Cancer cells possess multiple mechanisms to suppress the cytotoxic effects of DNA-damaging chemotherapeutic drugs that limit their effectiveness with concomitant increases in the mutational burden to all tissues. This added genomic instability is expected to select for chemoresistant cancer cells and foster secondary tumor formation. Since DNA alkylating agents comprise a significant portion of the available chemotherapeutic drugs, knowledge of the spectrum of biologically relevant DNA lesions that are created during therapy and the biological processing of these adducts is critical for the design of more effective treatments. For alkylating agents such as temozolomide, thioTEPA, and nitrogen mustards, the most abundant lesion is formed at N7-guanine, with less abundant, but biologically active lesions forming elsewhere. A similar spectrum of DNA lesions is also formed from exposures to environmental toxicants that have known cancer etiologies. The imidazole portion of N7-alkylated guanines can undergo base-induced ring-opening, yielding stable alkyl-formamidopyrimidine (N5-substituted-Fapy) lesions. The central hypothesis of this program project is that the role of Fapy-dG lesions in modulating genotoxic responses has been overlooked and that the Fapy-dG lesions contribute substantially to the biology associated with the DNA damaging agents. A major reason why Fapy lesions have been under-studied has been an inability to prepare DNAs containing them for biological, biochemical, and structural studies. Insights gained from our multidisciplinary, interdependent approaches will yield fundamental and applied understanding of 1) the identities of stable alkyl-Fapy-dG adducts and their detection in cellular DNA, 2) routes of chemical synthesis for the production and characterization of adduct-containing DNAs, 3) structural understanding of how these modified DNAs not only alter the structure of DNA, but also interface with DNA repair and replication enzymes, and 4) the biological processing of these DNAs by various repair systems to limit cytotoxicity and mutagenesis, or replication bypass to promote damage tolerance and survival, while increasing mutagenesis.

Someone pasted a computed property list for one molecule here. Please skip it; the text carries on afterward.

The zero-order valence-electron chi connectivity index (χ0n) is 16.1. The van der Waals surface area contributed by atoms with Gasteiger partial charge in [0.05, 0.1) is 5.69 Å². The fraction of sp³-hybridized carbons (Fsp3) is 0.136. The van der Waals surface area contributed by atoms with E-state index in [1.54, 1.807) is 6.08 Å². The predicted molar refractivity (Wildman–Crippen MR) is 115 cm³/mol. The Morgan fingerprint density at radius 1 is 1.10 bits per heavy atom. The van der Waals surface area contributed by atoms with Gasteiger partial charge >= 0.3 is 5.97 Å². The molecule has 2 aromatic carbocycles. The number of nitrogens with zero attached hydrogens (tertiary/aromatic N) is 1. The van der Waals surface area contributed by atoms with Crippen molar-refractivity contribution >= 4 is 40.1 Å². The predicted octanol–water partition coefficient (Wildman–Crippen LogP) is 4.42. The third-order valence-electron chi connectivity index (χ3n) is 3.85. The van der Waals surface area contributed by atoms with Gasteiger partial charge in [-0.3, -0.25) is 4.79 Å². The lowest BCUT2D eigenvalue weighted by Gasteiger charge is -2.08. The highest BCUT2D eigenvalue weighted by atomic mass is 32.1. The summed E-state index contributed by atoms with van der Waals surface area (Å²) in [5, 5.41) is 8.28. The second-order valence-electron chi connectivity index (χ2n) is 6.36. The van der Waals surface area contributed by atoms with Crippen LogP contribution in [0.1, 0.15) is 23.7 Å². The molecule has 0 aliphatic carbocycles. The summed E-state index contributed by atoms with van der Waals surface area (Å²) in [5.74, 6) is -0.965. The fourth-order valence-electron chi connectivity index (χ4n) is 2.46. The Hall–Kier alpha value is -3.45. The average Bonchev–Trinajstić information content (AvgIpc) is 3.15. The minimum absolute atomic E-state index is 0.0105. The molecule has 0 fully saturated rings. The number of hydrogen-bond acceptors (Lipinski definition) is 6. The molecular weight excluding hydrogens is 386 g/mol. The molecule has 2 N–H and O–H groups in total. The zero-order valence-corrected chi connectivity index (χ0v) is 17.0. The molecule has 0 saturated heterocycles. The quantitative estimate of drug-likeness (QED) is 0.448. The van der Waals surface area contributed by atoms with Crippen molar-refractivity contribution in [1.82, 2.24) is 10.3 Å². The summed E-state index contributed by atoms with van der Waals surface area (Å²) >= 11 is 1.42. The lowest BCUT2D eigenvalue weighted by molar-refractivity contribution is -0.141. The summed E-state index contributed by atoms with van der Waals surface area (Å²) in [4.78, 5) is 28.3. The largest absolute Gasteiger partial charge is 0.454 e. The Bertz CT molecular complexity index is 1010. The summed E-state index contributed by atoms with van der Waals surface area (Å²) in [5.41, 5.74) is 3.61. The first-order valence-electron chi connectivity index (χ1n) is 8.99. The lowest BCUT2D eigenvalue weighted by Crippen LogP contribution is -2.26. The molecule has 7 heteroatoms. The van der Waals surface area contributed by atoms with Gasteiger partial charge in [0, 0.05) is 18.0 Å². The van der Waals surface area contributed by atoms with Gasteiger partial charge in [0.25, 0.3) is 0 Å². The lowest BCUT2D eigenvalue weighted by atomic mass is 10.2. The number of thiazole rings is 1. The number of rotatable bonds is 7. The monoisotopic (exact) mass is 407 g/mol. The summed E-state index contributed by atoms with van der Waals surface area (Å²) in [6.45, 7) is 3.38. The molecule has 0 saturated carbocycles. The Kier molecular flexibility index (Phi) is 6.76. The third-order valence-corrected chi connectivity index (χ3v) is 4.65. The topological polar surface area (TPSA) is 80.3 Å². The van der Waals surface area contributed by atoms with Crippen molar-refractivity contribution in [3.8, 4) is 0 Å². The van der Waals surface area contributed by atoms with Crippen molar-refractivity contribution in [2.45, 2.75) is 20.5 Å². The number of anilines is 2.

Understanding how exposures to specific DNA alkylating agents contribute to the etiology of cancer, including the development of resistance to chemotherapeutic regimens. Translational endpoints are the identification of chemical functionality that may modulate DNA repair and replication, or facilitate secondary chemistry such as formation of DNA interstrand cross-links. The work should also translate into the identification of new biomarkers of exposure and targets for adjuvant cancer chemotherapy.
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